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Rwandan Civil War
Rwandan Civil War
Date: 1 October 1990-18 July 1994
Place: Rwanda
Outcome: RPF victory

RPF Rwandan Patriotic Front

Flag of Rwanda 2 Rwanda
Interahamwe Interahamwe
Impuzamugambi Impuzamugambi
Flag of Zaire Zaire (until 1991)
Flag of France 2 France


RPF Fred Rwigyema
RPF Paul Kagame

Flag of Rwanda 2 Juvenal Habyarimana
Flag of Rwanda 2 Theoneste Bagosora
Flag of Rwanda 2 Augustin Bizimungu

The Rwandan Civil War (1 October 1990-18 July 1994) was a conflict in the African republic of Rwanda between the Hutu-ruled Rwandan government and the rebel Rwandan Patriotic Front (RPF). The civil war had its roots in the Rwandan Revolution of 1959-1961, during which the Hutu majority of Rwanda persecuted the Tutsi minority, which had ruled Rwanda and oppressed Hutus for centuries; the Hutus saw the Tutsis as "collaborators" with Belgium. 100,000 Tutsis were forced to become refugees as a result of the revolution, and many fled to Uganda. Two refugees - Fred Rwigyema and Paul Kagame - served as officers in the Ugandan army under Yoweri Museveni during the Ugandan Bush War, gaining vital combat experience. During the 1980s, relations between the Ugandan government and the Tutsi refugees soured, and the right-wing Rwandan government refused to allow for the Tutsi refugees to return home. The refugees decided to return home by force, forming the Rwandan Patriotic Front.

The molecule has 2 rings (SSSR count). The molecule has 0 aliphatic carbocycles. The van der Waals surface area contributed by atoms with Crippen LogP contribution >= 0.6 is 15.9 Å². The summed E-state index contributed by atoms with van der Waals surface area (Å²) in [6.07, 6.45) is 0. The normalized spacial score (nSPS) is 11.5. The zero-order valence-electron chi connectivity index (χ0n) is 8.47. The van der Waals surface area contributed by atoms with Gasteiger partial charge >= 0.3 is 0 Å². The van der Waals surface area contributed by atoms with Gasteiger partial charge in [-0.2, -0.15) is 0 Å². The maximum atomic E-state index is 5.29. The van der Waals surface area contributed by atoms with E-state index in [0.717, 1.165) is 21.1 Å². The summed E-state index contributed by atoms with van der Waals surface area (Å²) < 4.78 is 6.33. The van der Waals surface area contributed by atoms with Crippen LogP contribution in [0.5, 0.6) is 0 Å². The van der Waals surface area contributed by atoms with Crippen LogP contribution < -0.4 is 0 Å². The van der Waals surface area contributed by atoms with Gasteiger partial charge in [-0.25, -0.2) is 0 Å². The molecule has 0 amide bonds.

In October 1990, the RPF launched a cross-border invasion of Rwanda from Uganda with 20,000 fighters, and Rwigyema was killed on the second day, leaving Kagame as the new RPF leader. The French Army sent troops to support the Hutu government of Juvenal Habyarimana, and the 35,000-strong Rwandan army and the French troops defeated the RPF by the end of the month. The RPF withdrew to the Virunga mountains before restarting the war, starting a hit-and-run guerrilla war. In mid-1992, President Habyarimana decided to begin peace negotiations, creating a token multi-party democracy and engaging in talks with the rebels. In 1993, however, hardliners began to massacre Tutsis, prompting the RPF to launch an offensive on the capital of Kigali. In August 1993, the Arusha Accords led to the RPF being deployed to Kigali and United Nations peacekeepers arriving, but hardliners gained power at the time of the truce and began plotting a "final solution" to the Tutsi question. On 6 April 1994, President Habyarimana's plane was shot down, with the RPF and the Hutu extremists blaming each other. The Hutu Interahamwe and Impuzamugambi militias began the "Rwandan Genocide", massacring 800,000 Tutsis and moderate Hutus; 70% of the Tutsi population was killed. The RPF encircled cities and cut off supply routes, and the RPF besieged Kigali in June, despite UN pleas to stop the fighting; the UN only evacuated foreigners, and they refused to assist the victims of the genocide. On 4 July 1994, Kigali fell to the RPF, and the Hutu interim government was forced into exile in Zaire. The genocide and the war ended with the RPF victory, and the RPF oversaw reconciliation between Hutus and Tutsis and rebuilt Rwanda; nevertheless, 2,000,000 Hutus went into exile in Zaire, leading to the outbreak of the First Congo War between Hutu militias and the Rwandan armed forces in 1996.

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